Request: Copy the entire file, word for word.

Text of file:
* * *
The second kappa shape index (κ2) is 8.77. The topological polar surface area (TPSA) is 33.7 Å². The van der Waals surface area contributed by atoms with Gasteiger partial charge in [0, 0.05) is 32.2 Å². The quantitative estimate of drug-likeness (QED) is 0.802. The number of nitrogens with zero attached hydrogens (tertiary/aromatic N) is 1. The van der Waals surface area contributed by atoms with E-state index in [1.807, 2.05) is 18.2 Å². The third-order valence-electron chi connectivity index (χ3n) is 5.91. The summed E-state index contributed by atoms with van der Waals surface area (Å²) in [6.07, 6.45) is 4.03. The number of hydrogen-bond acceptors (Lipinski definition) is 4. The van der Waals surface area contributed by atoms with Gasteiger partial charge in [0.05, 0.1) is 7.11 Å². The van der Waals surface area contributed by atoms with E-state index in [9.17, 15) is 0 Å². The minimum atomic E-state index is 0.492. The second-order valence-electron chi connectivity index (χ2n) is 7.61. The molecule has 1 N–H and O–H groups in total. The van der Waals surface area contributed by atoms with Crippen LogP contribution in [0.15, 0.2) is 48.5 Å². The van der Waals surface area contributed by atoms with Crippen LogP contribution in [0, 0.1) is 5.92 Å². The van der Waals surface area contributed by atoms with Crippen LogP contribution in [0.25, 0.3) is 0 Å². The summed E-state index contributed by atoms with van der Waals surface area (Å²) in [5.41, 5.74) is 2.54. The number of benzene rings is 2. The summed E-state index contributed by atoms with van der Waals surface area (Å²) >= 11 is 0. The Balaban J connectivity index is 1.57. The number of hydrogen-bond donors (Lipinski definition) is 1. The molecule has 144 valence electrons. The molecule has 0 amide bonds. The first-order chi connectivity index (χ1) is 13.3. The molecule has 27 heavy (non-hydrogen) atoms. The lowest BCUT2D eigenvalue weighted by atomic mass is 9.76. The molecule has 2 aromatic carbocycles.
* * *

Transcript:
The second kappa shape index (κ2) is 8.77. The topological polar surface area (TPSA) is 33.7 Å². The van der Waals surface area contributed by atoms with Gasteiger partial charge in [0, 0.05) is 32.2 Å². The quantitative estimate of drug-likeness (QED) is 0.802. The number of nitrogens with zero attached hydrogens (tertiary/aromatic N) is 1. The van der Waals surface area contributed by atoms with E-state index in [1.807, 2.05) is 18.2 Å². The third-order valence-electron chi connectivity index (χ3n) is 5.91. The summed E-state index contributed by atoms with van der Waals surface area (Å²) in [6.07, 6.45) is 4.03. The number of hydrogen-bond acceptors (Lipinski definition) is 4. The van der Waals surface area contributed by atoms with Gasteiger partial charge in [0.05, 0.1) is 7.11 Å². The van der Waals surface area contributed by atoms with E-state index in [9.17, 15) is 0 Å². The minimum atomic E-state index is 0.492. The second-order valence-electron chi connectivity index (χ2n) is 7.61. The molecule has 1 N–H and O–H groups in total. The van der Waals surface area contributed by atoms with Crippen LogP contribution in [0.15, 0.2) is 48.5 Å². The van der Waals surface area contributed by atoms with Crippen LogP contribution in [0, 0.1) is 5.92 Å². The van der Waals surface area contributed by atoms with Crippen LogP contribution in [0.25, 0.3) is 0 Å². The summed E-state index contributed by atoms with van der Waals surface area (Å²) in [5.41, 5.74) is 2.54. The number of benzene rings is 2. The summed E-state index contributed by atoms with van der Waals surface area (Å²) >= 11 is 0. The Balaban J connectivity index is 1.57. The number of hydrogen-bond donors (Lipinski definition) is 1. The molecule has 144 valence electrons. The molecule has 0 amide bonds. The first-order chi connectivity index (χ1) is 13.3. The molecule has 27 heavy (non-hydrogen) atoms. The lowest BCUT2D eigenvalue weighted by atomic mass is 9.76. The molecule has 2 aromatic carbocycles.